The coming game cartridge renaissance? – Ars Technica

The fact that Street Fighter II is seeing another re-release later this year isn’t all that surprising. Since its arcade and 16-bit heyday, the classic fighting game has appeared in some form or another on the PlayStation, PS2, PS3, PSP, Saturn, Xbox, Xbox 360, iOS, and feature phones, after all.

What was surprising is that this latest rerelease of the ur-fighting game would come on an actual, playable Super NES cartridge. Creative production company iam8bit will start shipping a limited run of 5,500 Street Fighter II 30th Anniversay Edition cartridges—in “Opaque Ryu Headband Red” or “Translucent, Glow-in-the-Dark Blanka Green”—starting in November. Pre-orders have already sold out for the $100 package, which includes a retro-styled box, “Premium Instruction Booklet,” and “Retro Pack-In Surprises.”

Re-releasing old games on new hardware has long been common, of course, and there’s also been a growing niche industry of specialists releasing playable cartridge versions of homebrew titles, rare prototypes, and ROM hacks on a variety of classic consoles. But this is the first time we can recall a cartridge-based game getting an officially licensed re-release in its original format, on its original platform, decades after its original launch.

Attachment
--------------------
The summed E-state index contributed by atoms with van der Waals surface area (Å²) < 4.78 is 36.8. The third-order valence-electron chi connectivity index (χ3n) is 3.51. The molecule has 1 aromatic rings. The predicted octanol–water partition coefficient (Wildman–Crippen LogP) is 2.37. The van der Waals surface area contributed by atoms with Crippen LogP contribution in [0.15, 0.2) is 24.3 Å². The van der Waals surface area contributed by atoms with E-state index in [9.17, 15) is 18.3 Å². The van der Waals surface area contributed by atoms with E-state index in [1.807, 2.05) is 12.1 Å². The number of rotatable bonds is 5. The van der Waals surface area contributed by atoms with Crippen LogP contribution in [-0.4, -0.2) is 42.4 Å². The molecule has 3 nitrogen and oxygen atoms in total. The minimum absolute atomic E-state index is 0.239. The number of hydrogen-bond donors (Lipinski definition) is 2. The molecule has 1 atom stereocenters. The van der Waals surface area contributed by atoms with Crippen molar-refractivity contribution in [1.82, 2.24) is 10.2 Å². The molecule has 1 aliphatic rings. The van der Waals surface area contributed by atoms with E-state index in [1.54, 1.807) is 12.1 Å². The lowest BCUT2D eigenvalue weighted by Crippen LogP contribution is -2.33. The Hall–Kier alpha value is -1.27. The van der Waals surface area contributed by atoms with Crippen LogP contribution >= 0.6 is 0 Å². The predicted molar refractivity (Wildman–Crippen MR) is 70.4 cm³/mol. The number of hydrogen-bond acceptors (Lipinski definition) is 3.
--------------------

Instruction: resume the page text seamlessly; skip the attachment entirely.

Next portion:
Grab your original hardware, an old standard-definition tube TV, and bask in the nostalgia.

The magic of the cartridge

“It’s because we’re old enough now.” That’s what iam8bit’s Jon Gibson told Ars about why we’re seeing original cartridges make a vinyl-style comeback. “Cartridges were something we idolized as kids—they were tangible, bulky, beautiful things that were worshiped. It was an emotional moment to get a new cartridge, because they certainly weren’t cheap.”

Gibson recalls paying $70 in single dollar bills gathered from birthdays and allowance money to get a copy of Bad Dudes for the NES from Toys R Us (that’s even more impressive when you adjust for inflation). “Bad Dudes wasn’t a great game, but I cherished it because of the experience obtaining it, reading about it in magazines, deciding that was the one I was gonna get!”

“There is magic in inserting a game into the console—choosing that particular game to play,” Gibson continued. “It’s a procedure, and now that we’re all grown up, the memories of that process are strong. We live in a digital age, but those analogue sensations still run deep.”


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